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ANTI-DEFECTION LAW AND MAHARASHTRA POLITICAL EPISODE

Introduction:

Maharashtra is one of the richest states in India. But the same state is in political turmoil as the Chief Minister’s chair and the government is in jeopardy. The government started to shatter when Shiv Sena leader Mr Eknath Shinde was unavailable after the elections of the Legislative Council in the State. Since then, all the possible and obvious players played the political game which resulted in total change in the Government. On the one hand, the Uddhav Thackeray-led government was trying for protection under the Anti-Defection law whereas, on the other hand, the Eknath Shinde-led rebel group was all set to form the new government. The question that arises here is what exactly defection is? What are the provisions under the Anti-Defection law? What are the loopholes in the current law and most importantly, who won the political game in Maharashtra?

What is defection?

When a politically elected public representative from a party changes his loyalty from the party to a politically non-elected party, this action is known as defection under law. In other words, when a politician (elected representative) leaves his political party due to personal or political differences and votes against the party without lawfully leaving the party is termed defection. A party is then free to take action against the alleged party member to disqualify him or remove him from the party membership. This protection is given in Anti defection law.

Circumstances that led to the formulation of law:

When democratic countries allow their citizens to select a representative, they will surely vary in choices. This leads to no clear majority for any one party or independent candidate leading to various pathways for a non-elected party to turn the elected party’s fate. One such tactic is defection. As every coin has two sides, so does this law. It can make a well-needed change in the Government or can also bring unnecessary political turmoil. This all started in 1957 when Congress emerged as a very strong party. Almost 419 party men from other parties left their party to join the leading party-Congress. At this very particular time, a need was felt to constitute a law that would degrade the chances of the negative side of the coin. During the same period, a committee led by Y.B Chavan also suggested an Anti-Defection bill which was subsequently rejected by the majority government. In 1984, after a clear majority; then Prime Minister Rajiv Gandhi proposed a new Anti-Defection bill in Parliament followed by approval by both houses. The bill was enacted and came into effect on 18 March 1985.  The law laid down the process of disqualifying elected members for the remaining term who defected either  by resigning or defying party leadership or remaining absent on a crucial vote.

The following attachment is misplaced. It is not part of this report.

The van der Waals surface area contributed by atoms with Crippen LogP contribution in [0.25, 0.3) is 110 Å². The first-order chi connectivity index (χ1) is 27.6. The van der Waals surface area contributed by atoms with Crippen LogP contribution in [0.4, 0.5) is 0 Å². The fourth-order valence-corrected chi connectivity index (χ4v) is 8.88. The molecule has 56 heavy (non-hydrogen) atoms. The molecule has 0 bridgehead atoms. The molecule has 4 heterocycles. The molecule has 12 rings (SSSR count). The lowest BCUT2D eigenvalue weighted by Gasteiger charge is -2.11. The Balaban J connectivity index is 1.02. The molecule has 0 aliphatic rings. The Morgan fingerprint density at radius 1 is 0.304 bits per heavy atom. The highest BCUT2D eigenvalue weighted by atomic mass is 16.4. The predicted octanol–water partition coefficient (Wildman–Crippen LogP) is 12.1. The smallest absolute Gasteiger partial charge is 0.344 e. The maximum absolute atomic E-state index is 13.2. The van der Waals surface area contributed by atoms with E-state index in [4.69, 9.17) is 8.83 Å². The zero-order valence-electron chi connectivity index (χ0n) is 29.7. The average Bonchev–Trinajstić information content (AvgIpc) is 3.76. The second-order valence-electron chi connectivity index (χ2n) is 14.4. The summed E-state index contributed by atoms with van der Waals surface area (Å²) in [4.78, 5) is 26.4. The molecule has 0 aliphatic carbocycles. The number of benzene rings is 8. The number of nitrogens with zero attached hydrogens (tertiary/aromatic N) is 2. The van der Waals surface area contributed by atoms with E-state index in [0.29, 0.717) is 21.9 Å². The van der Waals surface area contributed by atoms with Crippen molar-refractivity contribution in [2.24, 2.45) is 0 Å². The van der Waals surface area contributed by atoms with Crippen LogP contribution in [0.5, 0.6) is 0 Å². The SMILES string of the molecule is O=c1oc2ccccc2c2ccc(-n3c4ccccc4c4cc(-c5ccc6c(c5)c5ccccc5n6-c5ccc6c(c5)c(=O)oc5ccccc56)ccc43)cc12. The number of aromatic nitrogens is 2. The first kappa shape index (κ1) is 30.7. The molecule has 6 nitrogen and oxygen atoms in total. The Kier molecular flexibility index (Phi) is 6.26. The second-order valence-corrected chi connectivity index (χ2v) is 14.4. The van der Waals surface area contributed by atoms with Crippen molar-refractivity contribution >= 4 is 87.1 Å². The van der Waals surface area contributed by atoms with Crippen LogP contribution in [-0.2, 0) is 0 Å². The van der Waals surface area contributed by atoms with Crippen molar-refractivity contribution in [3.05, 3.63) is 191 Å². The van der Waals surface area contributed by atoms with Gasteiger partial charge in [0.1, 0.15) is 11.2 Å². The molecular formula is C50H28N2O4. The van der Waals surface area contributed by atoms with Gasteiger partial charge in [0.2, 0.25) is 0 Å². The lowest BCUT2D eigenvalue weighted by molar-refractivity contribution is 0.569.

Constitutional provisions under Anti-Defection law:

Anti-defection law was added to the constitution under the 10th schedule in the Indian Constitution. The whole schedule is divided into 8 paragraphs.

  • Paragraph 1 explains all the terms in legislature such as a house, parent party, political party, etc.
  • Paragraph 2 constitutes conditions for the disqualification for defection by a party member.

-If a member voluntarily gives up or leaves the party.

-He does not obey the directions of his parent party.

-Remains absent in legislature for a crucial vote.

-After the elections, he joins another political party.

  • Paragraph 3 was enacted but was later omitted in 2003 after the 91st
  • Paragraph 4 highlights the importance of the majority in case of a merger. If 2/3rd of party members move for a merger then the party member cannot be disqualified.
  • Paragraph 5 provides safety for the speaker, chairman and deputy chairman from disqualification based on a defection.
  • Paragraph 6 gives power to the chairman and speaker of the house to give a final decision over the discussion of the defection of the member.
  • Paragraph 7 bars the jurisdiction of any courts in case of disqualification of a member.
  • Paragraph 8 empowers the chairman and speaker to frame rules revolving around the defection of a member.

The Maharashtra episode: